A healthy take on fast food


Don't let the name fool you, this isn't a burger joint. The fast-food restaurant offers an abundance of veggie-based meals.

Nathalie Slight | Journalist

When a group of friends originally got together to create the Foodchain restaurant, they wanted to work with a time-tested concept--fast food--and rethink the business model so people would think healthy food, not junk food. That's just what they've done. 

Quick AND healthy 
Last spring, Foodchain opened on McGill College Avenue in Montreal. Don't let the name fool you, this isn't a burger joint. The fast-food restaurant offers an abundance of veggie-based meals, and patrons can't get enough.

"Right from the start, we knew we had to rethink the fast food model if we were going to offer high-quality food at affordable prices and fast-food speeds. To make this happen, we had to cut out some steps, like serving meat, cooking, doing dishes, offering table service and fiddling with cash payments. Our kitchen doesn't have a range hood, and you won't find garbage cans here, either. But we never cut on the quality of what we serve because our vegetables come from the same suppliers as those used by the big name restaurants in Montreal. Most of the products are grown in Quebec, and they're available year 'round, too!" explains marketing expert Jean-François Saine, one of Foodchain's founders.     

Sheer simplicity
The idea of pairing the fast food model with vegetables is not a new one, but Foodchain stands out for its commitment to serving only the highest quality products. The menu boasts 8 succulent salads, like the "Concombre Pickle," a blend of cucumber, cheese, mint, parsley and mustard sauce as well as the "Carotte Canneberge," which is a carrot and cranberry dish that brings together endive, parsley and shallots, all in a raisin sauce. Salads run between $9 and $11 dollars, which is scarcely more than what you'd pay for a burger and large fries.

"We've got it set up so that we give you the highest quality in as little time as possible with the least impact on the environment. We portion the ingredients in single-serve bowls ahead of time, cut the veggies in front of customers using an industrial-strength chopper, and send people on their way with bowls brimming with goodness. It only takes a minute! There's no cooking, no dishes and no garbage bins because all our products can be recycled or composted."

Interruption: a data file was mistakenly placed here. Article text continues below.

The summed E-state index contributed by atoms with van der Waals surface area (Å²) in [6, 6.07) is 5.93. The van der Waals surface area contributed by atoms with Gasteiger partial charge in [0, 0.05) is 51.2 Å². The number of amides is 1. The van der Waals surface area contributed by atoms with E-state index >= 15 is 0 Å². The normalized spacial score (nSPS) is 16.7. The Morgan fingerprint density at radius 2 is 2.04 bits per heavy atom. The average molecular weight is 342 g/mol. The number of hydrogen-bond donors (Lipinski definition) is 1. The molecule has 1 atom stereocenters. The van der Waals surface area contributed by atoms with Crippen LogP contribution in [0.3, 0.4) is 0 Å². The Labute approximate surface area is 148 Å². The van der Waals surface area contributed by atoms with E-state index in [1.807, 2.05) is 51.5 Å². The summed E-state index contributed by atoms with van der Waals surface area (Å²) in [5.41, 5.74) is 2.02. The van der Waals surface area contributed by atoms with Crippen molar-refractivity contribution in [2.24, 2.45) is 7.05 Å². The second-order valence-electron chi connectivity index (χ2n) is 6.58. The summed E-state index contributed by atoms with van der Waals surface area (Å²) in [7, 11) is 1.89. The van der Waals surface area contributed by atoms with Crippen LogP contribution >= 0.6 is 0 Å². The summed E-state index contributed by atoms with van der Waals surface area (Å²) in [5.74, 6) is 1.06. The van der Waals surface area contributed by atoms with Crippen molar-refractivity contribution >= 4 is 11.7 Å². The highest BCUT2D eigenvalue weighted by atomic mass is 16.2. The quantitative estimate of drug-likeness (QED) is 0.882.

No cash, please!
To keep operations as simple as possible, Foodchain has a no-cash policy.

"We don't accept cash here; it's all done electronically, which really saves everyone time. And this cashless trend is getting more and more popular everywhere in the world. I think customers are ready for this switch--we figure that about 1% of our customers are carrying nothing but cash. After they've been here once, they know that you need a card to eat here. Things are so much easier when we take cash out of the equation!"

Branching out
There's an amazing group of people behind the Foodchain name: alongside Jean-François are chefs Charles-Antoine Crête and Cheryl Johnson (from Montréal Plaza), baker Jeffrey Finkelstein (from Hof Kelsten) and designer Zébulon Perron.  And they all agree that they're ready to put more locations on the map.

"Our simple, healthy, quick and one-of-a-kind concept will enable us to expand elsewhere in Quebec, across Canada, and even the United States and Europe. Though our business model is an exponential one, the pace will remain moderate for the first few years. If you want to re-write the story of fast food, you need a solid foundation!" says Jean-François.  

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